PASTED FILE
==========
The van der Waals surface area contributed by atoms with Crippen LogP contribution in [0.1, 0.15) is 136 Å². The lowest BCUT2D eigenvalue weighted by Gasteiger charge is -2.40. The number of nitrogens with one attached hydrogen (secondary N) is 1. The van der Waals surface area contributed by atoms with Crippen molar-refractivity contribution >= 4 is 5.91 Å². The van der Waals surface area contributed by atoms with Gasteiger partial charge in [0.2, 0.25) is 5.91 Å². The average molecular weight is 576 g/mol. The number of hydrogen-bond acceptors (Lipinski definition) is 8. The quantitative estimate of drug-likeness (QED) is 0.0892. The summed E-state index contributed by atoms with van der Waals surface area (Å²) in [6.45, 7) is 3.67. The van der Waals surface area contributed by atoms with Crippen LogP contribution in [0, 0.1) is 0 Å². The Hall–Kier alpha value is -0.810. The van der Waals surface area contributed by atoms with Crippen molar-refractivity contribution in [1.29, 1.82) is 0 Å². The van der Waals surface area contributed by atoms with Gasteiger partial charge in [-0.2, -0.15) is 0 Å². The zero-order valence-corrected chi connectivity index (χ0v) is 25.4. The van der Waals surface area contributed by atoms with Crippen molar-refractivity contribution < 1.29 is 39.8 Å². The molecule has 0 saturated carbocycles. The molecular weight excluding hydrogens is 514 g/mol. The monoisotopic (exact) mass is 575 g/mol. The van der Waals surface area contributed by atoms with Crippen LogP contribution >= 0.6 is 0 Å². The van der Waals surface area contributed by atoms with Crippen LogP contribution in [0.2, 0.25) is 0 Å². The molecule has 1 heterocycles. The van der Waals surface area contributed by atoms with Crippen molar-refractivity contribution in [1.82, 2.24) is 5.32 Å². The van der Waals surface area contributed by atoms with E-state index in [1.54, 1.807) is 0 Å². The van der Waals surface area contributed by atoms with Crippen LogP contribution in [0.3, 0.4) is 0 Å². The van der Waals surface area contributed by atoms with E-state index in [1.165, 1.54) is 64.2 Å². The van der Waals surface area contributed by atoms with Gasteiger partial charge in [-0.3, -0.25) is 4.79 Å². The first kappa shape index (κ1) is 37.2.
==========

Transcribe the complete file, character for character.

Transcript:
The van der Waals surface area contributed by atoms with Crippen LogP contribution in [0.1, 0.15) is 136 Å². The lowest BCUT2D eigenvalue weighted by Gasteiger charge is -2.40. The number of nitrogens with one attached hydrogen (secondary N) is 1. The van der Waals surface area contributed by atoms with Crippen molar-refractivity contribution >= 4 is 5.91 Å². The van der Waals surface area contributed by atoms with Gasteiger partial charge in [0.2, 0.25) is 5.91 Å². The average molecular weight is 576 g/mol. The number of hydrogen-bond acceptors (Lipinski definition) is 8. The quantitative estimate of drug-likeness (QED) is 0.0892. The summed E-state index contributed by atoms with van der Waals surface area (Å²) in [6.45, 7) is 3.67. The van der Waals surface area contributed by atoms with Crippen LogP contribution in [0, 0.1) is 0 Å². The Hall–Kier alpha value is -0.810. The van der Waals surface area contributed by atoms with Crippen molar-refractivity contribution in [1.29, 1.82) is 0 Å². The van der Waals surface area contributed by atoms with Gasteiger partial charge in [-0.2, -0.15) is 0 Å². The zero-order valence-corrected chi connectivity index (χ0v) is 25.4. The van der Waals surface area contributed by atoms with Crippen molar-refractivity contribution < 1.29 is 39.8 Å². The molecule has 0 saturated carbocycles. The molecular weight excluding hydrogens is 514 g/mol. The monoisotopic (exact) mass is 575 g/mol. The van der Waals surface area contributed by atoms with Crippen LogP contribution >= 0.6 is 0 Å². The van der Waals surface area contributed by atoms with Crippen LogP contribution in [0.2, 0.25) is 0 Å². The molecule has 1 heterocycles. The van der Waals surface area contributed by atoms with Crippen molar-refractivity contribution in [1.82, 2.24) is 5.32 Å². The van der Waals surface area contributed by atoms with E-state index in [1.54, 1.807) is 0 Å². The van der Waals surface area contributed by atoms with Crippen LogP contribution in [0.3, 0.4) is 0 Å². The van der Waals surface area contributed by atoms with E-state index in [1.165, 1.54) is 64.2 Å². The van der Waals surface area contributed by atoms with Gasteiger partial charge in [-0.3, -0.25) is 4.79 Å². The first kappa shape index (κ1) is 37.2.